World Champion Ingebrigtsen will only contest the men’s 1500, leaving a quartet of Ethiopians (Barega, Aregawi, Yomif Kejelcha and Haile Bekele) and a trio of Kenyans to battle it out for the trophy.
All seven Diamond races have witnessed different winners, one of which throws the race very open. Burundi’s breakout star Thierry Ndikumwenayo who won in Monaco, could throw the cats amongst the pigeons in the Swiss capital too.
Hughes Fabrice Zango– Men’s Triple Jump
Fabrice Zango has been the pride of the African Triple jump in the last few years. Although he faces the daunting task to usurp Pedro Pichardo, the world champion from Portugal, the Burkina Faso jumper will have other younger contenders from Cuba lurking to deny him his first chance at the Diamond Trophy.
Having won Silver in Oregon, Zango will be motivated by the 21 points he accumulated during the course of the season as he hopes to become the first African to win the title.
Tobi Amusan – Women’s 110 Hurdles
What a season Tobi Amusan is having! The Nigerian became the world champion and record holder in July when she stormed to a new time of 12.12s in the semifinal of the world championships.
Despite her achievement and newfound status, Amusan’s quest to defend the title she won last year will not come easy. Her long-time rival, Jasmine Camacho-Quinn, has won all four of the Diamond League races she competed in this season, with Amusan and former world record holder Kendra Harrison picking up wins in Doha and Paris, respectively.
Camacho-Quinn seems to have shaken off the disaster of not winning her first world title in Oregon as she beat both Amusan and Harrison in Lausanne. Yet, Amusan boasts the world record and will be looking to assert her newfound status in Zurich.
Mary Moora– Women’s 800m
Another breakout star in the Diamond League circuit is Mary Moora. The Kenyan is ranked number 3 in the world over the 800m and picked up the Bronze at the world championships in Oregon.
Moora has ruffled shoulders with some of the world’s best and will be hoping to add the Diamond Trophy to the Commonwealth Games title she won in Birmingham.
With World Champion Athing Mu not in the field, Moora’s major contender will come in the form of Great Britain’s Keely Hodgkinson, one whom she beat by 0.33s at the Commonwealth Games. Moora won the Diamond League meet in Stockholm.
Faith Kipyegon– Women’s 1500m
The question has always been who can stop Faith Kipyegon? The world and Olympic champion was in a league of her own as she took her prowess a notch higher this season when she clocked a new Personal Best of 3:50.37, coming within a sniff of Genzebe Dibaba’s world record of 3:50.07 in Monaco a couple of weeks ago.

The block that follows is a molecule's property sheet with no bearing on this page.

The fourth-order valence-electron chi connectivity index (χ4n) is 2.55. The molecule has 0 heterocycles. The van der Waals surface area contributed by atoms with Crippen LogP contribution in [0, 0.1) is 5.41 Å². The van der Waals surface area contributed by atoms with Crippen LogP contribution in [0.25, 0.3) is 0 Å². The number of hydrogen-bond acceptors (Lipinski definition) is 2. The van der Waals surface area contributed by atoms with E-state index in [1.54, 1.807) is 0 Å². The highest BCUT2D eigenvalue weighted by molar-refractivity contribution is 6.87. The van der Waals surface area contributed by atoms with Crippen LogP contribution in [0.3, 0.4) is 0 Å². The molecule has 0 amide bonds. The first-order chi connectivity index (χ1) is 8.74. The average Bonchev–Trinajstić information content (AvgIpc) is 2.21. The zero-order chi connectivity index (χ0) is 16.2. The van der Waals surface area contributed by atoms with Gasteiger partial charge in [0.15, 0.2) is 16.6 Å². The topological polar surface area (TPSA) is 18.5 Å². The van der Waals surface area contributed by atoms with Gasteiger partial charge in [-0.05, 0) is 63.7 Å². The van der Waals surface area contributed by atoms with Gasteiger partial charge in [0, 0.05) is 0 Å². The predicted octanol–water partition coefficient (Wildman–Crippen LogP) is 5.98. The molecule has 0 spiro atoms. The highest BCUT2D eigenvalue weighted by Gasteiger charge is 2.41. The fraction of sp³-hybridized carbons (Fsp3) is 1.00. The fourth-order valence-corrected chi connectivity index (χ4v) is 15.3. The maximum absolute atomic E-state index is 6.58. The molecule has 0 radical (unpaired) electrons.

Maybe a sub 3:50 is within grasp in Zurich, we may never know. What is however sure is it would take something special to stop her. Ethiopia’s Gudaf Tsegay pushed her to the limit at the world championships in Oregon, clocking 3:54.21 for her season’s best, but it is still a far cry from what is needed to beat Kipyegon.
Great Britain’s Laura Muir won the trophy in 2018 but has come unstuck in most of her races this season as she boasts only one win from the Birmingham meet.
Werkuha Getachew– Women’s 3000m Steeplechase
African Champion over the women’s steeplechase Werkuha Getachew had a world attempt fall short in Brussels a couple of days back, and she would look to re-ignite it in Zurich. Would it be enough to get the win?
In the Belgium capital, Getachew lost out with less than half of the race to go, and with lessons learned, you won’t put in past her to upgrade her silver from the world championships in Oregon to first place in Zurich.
Bahrain’s Winfred Yavi has been in superb form this season as she won in Paris and finished second in Eugene will be one of the biggest threats to Getachew, as is 18-year Old Kenyan sensation Jackeline Chepkoech who beat her in Brussels.
Gudaf Tsegay-Women’s 5000m
Like she did at the world championships in Oregon, Ethiopia’s Gudaf Tsegay will be gunning for the double in Zurich as the women’s 1500 and 5000m will be held a day apart (Wednesday and Thursday).
Tsegay has dominated the field this year over the distance and she will face familiar foes over the 5000m like she did in Oregon. Dutch Olympic Champion Sifan Hassan has not had a spectacular year, but you can’t rule her out considering her pedigree. Hassan won the Diamond Trophy in 2018.
Asides Tsegay, Ethiopia boast two other runners in Taye Ejgayehu (14:12.98) and Hawi Faysa (14:33.66) all of whom can upset the applecart in Zurich.